Here’s a memory shortcut for you. Remember this phrase: “The principal is your pal.” That takes care of the noun version of the word. As for the rest…. Well, once again, the “a” in “principal” stands for “adjective.”
7. Don’t confuse “then” and “than.”
“Then” is an adverb. It indicates a time sequence: Carrie sneezed, and then blew her nose. “Than” is usually a conjunction. It indicates a comparison: My brother is two years older than I am. That’s easier said than done.
8. Don’t confuse “further” and “farther.”
“Further” can be an adverb or an adjective. As an adverb, it means to a greater degree: The disobedient child further annoyed her tired mother. As an adjective, it means additional: Eddie needed further help.
“Farther” can also be an adverb or an adjective. As an adverb, it means to a greater distance: The library is a little farther down this road. As an adjective, it means more distant: There are more coconuts on the farther side of the island.
Remember that in either form, the word “farther” always involves measurable distance. If you could use a ruler on something, “farther” is correct. If not, “further” is the word you’re looking for.
9. Don’t confuse “lie” and “lay.”
In their verb forms, “lie” and “lay” are two of the, most commonly confused words in the English language. So if you have a trouble in this area, you are not alone!
The word “lie” has many definitions. Its most often confused one is to rest in a horizontal position: The cat lies on its cushion. The word “lay,” too, has many definitions, but its most often confused one is to put in positions: Lay your coat on the couch.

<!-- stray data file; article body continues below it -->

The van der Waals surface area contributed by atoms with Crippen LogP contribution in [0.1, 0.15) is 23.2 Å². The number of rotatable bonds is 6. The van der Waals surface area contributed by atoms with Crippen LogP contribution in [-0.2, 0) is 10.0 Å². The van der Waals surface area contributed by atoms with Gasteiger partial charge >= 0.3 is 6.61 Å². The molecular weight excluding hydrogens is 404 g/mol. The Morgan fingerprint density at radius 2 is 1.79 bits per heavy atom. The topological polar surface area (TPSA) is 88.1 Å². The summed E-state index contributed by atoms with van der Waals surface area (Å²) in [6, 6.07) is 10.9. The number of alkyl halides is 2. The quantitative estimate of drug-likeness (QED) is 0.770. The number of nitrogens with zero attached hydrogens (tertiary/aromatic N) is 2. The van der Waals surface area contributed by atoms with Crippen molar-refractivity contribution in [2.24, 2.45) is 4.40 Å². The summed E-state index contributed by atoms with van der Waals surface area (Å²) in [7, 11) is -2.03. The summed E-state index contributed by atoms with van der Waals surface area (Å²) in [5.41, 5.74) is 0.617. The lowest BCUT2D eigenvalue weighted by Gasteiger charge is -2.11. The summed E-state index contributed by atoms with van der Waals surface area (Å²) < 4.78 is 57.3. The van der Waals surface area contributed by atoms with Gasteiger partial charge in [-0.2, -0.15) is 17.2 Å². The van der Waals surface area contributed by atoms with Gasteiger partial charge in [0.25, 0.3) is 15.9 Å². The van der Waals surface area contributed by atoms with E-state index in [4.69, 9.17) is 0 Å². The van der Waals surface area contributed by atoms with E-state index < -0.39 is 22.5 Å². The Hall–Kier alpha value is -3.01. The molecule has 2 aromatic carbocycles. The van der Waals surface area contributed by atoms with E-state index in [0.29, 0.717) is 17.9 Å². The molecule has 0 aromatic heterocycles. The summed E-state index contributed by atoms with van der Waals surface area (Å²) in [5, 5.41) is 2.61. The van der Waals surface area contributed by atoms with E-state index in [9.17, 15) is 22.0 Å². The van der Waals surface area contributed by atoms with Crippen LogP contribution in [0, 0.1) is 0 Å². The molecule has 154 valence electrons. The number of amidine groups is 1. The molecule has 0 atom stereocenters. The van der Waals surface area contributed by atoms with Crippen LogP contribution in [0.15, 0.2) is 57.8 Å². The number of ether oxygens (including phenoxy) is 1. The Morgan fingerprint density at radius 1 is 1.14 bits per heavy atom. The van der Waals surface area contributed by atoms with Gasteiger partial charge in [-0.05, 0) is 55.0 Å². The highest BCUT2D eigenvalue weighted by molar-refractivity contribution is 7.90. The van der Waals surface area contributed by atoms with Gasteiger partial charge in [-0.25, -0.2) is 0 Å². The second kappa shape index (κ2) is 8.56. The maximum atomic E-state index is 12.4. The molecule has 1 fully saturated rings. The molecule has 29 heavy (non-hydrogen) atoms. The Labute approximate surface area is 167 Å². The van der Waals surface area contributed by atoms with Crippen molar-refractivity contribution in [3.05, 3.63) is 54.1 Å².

It Might help you to remember that “lay” always requires an object. That is, you must always say what you’re laying for this word to be correct. You can “lay down the law” (lay what? The law) but you can’t “lay on the bed” (lay what? A pillow)
There is no simple solution to this grammar challenge. Practice until you get it right!
10. Don’t confuse “sit” and “set.”
The difference between “sit” and “set” is very similar to the difference between “lie” and “lay.” In its most common definition, “sit” means to rest on the haunches: The elephant will sit on that little stool. The most often confused meaning of “set” is to place: Rosie set the apple on the table.
“Sit” is not often used in place of “set.” “Set,” however, is commonly misused. You might hear someone saying, “I think I’ll just set here awhile.” Wrong!
Here’s a hint. Like “lay,” “set” requires an object. If the object is missing, you know the word “set” is wrong.
11. Don’t confuse “it’s” and “its.”
A lot of people make this mistake, but it’s actually an easy one to avoid if you remember that “it’s” is always a contraction for either “it is” or “it has.” In every other circumstance, “its” is correct
Right: It’s a bad idea.
Right: The bird carries worms to its babies.
When in doubt, substitute the words “it is” for “its” or “it’s.” It is a bad idea sounds right, so you know the contraction “it’s” is appropriate. The bird carries worms to it is babies, however, is obviously wrong, so you must go with “its.”
12. Don’t confuse “you’re” and “your.”
These words, too, are easy to tell apart if you remember that “you’re” is always a contraction for “you are.” In most other circumstances, “your” is correct. (There is another sound-alike word, “yore,” which means long ago. But most people don’t use this word too much. “You’re” and “your” are much more common.)
In these examples, “you’re” and “your” are used correctly:
You’re my best friend.
Can I borrow your book?
Use the same substitution trick you learned in Tip 10 if you are not sure which word to use. You’ll see very quickly that You are my best friend is correct while Can I borrow you are book is not correct.